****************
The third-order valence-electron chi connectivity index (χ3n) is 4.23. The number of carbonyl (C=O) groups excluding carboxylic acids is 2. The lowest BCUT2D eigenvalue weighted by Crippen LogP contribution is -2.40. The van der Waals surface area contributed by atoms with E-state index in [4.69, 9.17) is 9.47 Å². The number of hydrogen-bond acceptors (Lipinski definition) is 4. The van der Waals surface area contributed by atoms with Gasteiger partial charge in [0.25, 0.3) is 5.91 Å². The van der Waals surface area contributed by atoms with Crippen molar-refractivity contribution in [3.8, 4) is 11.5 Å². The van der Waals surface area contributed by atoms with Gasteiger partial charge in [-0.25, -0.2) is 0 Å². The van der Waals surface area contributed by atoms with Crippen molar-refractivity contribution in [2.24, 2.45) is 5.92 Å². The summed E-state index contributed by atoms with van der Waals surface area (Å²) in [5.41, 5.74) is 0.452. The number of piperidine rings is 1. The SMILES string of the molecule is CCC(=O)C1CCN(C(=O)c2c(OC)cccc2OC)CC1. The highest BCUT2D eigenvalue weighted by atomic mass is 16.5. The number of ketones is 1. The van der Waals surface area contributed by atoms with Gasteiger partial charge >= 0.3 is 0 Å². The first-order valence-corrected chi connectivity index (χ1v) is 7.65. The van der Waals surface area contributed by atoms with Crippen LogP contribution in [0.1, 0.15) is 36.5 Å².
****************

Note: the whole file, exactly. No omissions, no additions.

The third-order valence-electron chi connectivity index (χ3n) is 4.23. The number of carbonyl (C=O) groups excluding carboxylic acids is 2. The lowest BCUT2D eigenvalue weighted by Crippen LogP contribution is -2.40. The van der Waals surface area contributed by atoms with E-state index in [4.69, 9.17) is 9.47 Å². The number of hydrogen-bond acceptors (Lipinski definition) is 4. The van der Waals surface area contributed by atoms with Gasteiger partial charge in [0.25, 0.3) is 5.91 Å². The van der Waals surface area contributed by atoms with Crippen molar-refractivity contribution in [3.8, 4) is 11.5 Å². The van der Waals surface area contributed by atoms with Gasteiger partial charge in [-0.25, -0.2) is 0 Å². The van der Waals surface area contributed by atoms with Crippen molar-refractivity contribution in [2.24, 2.45) is 5.92 Å². The summed E-state index contributed by atoms with van der Waals surface area (Å²) in [5.41, 5.74) is 0.452. The number of piperidine rings is 1. The SMILES string of the molecule is CCC(=O)C1CCN(C(=O)c2c(OC)cccc2OC)CC1. The highest BCUT2D eigenvalue weighted by atomic mass is 16.5. The number of ketones is 1. The van der Waals surface area contributed by atoms with Gasteiger partial charge >= 0.3 is 0 Å². The first-order valence-corrected chi connectivity index (χ1v) is 7.65. The van der Waals surface area contributed by atoms with Crippen LogP contribution in [0.1, 0.15) is 36.5 Å².